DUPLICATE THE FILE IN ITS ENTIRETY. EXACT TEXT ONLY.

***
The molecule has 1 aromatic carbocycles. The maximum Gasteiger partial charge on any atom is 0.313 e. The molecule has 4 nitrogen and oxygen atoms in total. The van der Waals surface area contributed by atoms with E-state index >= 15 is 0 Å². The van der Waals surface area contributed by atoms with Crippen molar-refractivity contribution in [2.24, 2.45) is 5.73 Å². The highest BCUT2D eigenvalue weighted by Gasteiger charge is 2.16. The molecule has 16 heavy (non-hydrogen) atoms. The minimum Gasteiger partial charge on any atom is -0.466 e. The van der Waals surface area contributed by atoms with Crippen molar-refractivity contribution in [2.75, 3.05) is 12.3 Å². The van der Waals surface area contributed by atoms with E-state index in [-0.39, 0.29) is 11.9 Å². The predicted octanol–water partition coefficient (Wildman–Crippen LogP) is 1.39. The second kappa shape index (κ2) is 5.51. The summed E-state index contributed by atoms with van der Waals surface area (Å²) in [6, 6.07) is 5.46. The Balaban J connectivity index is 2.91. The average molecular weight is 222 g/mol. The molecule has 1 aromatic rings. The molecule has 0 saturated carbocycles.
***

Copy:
The molecule has 1 aromatic carbocycles. The maximum Gasteiger partial charge on any atom is 0.313 e. The molecule has 4 nitrogen and oxygen atoms in total. The van der Waals surface area contributed by atoms with E-state index >= 15 is 0 Å². The van der Waals surface area contributed by atoms with Crippen molar-refractivity contribution in [2.24, 2.45) is 5.73 Å². The highest BCUT2D eigenvalue weighted by Gasteiger charge is 2.16. The molecule has 16 heavy (non-hydrogen) atoms. The minimum Gasteiger partial charge on any atom is -0.466 e. The van der Waals surface area contributed by atoms with Crippen molar-refractivity contribution in [2.75, 3.05) is 12.3 Å². The van der Waals surface area contributed by atoms with E-state index in [-0.39, 0.29) is 11.9 Å². The predicted octanol–water partition coefficient (Wildman–Crippen LogP) is 1.39. The second kappa shape index (κ2) is 5.51. The summed E-state index contributed by atoms with van der Waals surface area (Å²) in [6, 6.07) is 5.46. The Balaban J connectivity index is 2.91. The average molecular weight is 222 g/mol. The molecule has 1 aromatic rings. The molecule has 0 saturated carbocycles.